krb5_sname_to_principal or LDAP/SASL/GSSAPI and reverse DNS
warlord at MIT.EDU
Tue Apr 8 18:02:34 EDT 2003
John Hascall <john at iastate.edu> writes:
> > > I would be interested in hearing more about #3 (how does
> > > hostname canonicalization == no security?)
> > DNS spoofing. I spoof the PTR lookup to a machine that I own.
> > I now act as a Man-in-the-middle.
> Ok, client 188.8.131.52 wants to connect to foo.example.com
> which is really foo-1 through foo-99 (184.108.40.206 - 99) so
> it does an A lookup on foo.example.com and gets back,
> say 220.127.116.11 which it then does a pointer lookup on
> and instead of getting back (foo-17.example.com) some
> DNS trickery occurs and it gets back drevil.example.com
> and it acquires tickets for say host/drevil.example.com
> and then connects to 18.104.22.168 and it attempts to use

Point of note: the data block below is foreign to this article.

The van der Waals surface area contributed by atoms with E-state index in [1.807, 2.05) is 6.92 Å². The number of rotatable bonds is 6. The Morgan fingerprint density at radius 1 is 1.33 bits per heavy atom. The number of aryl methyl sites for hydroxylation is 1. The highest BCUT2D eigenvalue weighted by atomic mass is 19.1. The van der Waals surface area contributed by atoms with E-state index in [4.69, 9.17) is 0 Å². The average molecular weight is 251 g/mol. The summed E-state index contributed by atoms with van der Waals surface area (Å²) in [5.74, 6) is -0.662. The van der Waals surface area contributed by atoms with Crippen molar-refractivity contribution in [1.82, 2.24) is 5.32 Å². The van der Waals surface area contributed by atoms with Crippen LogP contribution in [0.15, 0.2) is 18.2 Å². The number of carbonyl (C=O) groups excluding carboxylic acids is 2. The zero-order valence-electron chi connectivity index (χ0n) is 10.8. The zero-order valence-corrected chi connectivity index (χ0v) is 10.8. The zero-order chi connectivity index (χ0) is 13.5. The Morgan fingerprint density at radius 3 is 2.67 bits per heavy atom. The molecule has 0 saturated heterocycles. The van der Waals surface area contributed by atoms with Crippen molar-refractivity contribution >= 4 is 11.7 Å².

> the host/drevil.example.com ticket to authenticate.
> This is obviously going to fail, so the attacker must
> have to do something more than just fudging the PTR
> lookup. One possibility is fudging the A lookup too.
> Ok, so now the client is talking to drevil when it
> thinks it is talking to one of the foo-cluster (which
> is bad enough), but how does drevil authenticate to
> foo-17 (as the user on the client) to complete the
Well, it depends on the protocol in use, doesn't it? If the protocol
is a printing protocol, I can get you to print that confidential
document on my printer instead of yours. If it's a login session, I
might be able to get you to type your password into my (hacked) login
program.... Besides, who said the connection from drevil to the real
server had to be protected/authenticated?
Derek Atkins, SB '93 MIT EE, SM '95 MIT Media Laboratory
Member, MIT Student Information Processing Board (SIPB)
URL: http://web.mit.edu/warlord/ PP-ASEL-IA N1NWH
warlord at MIT.EDU PGP key available
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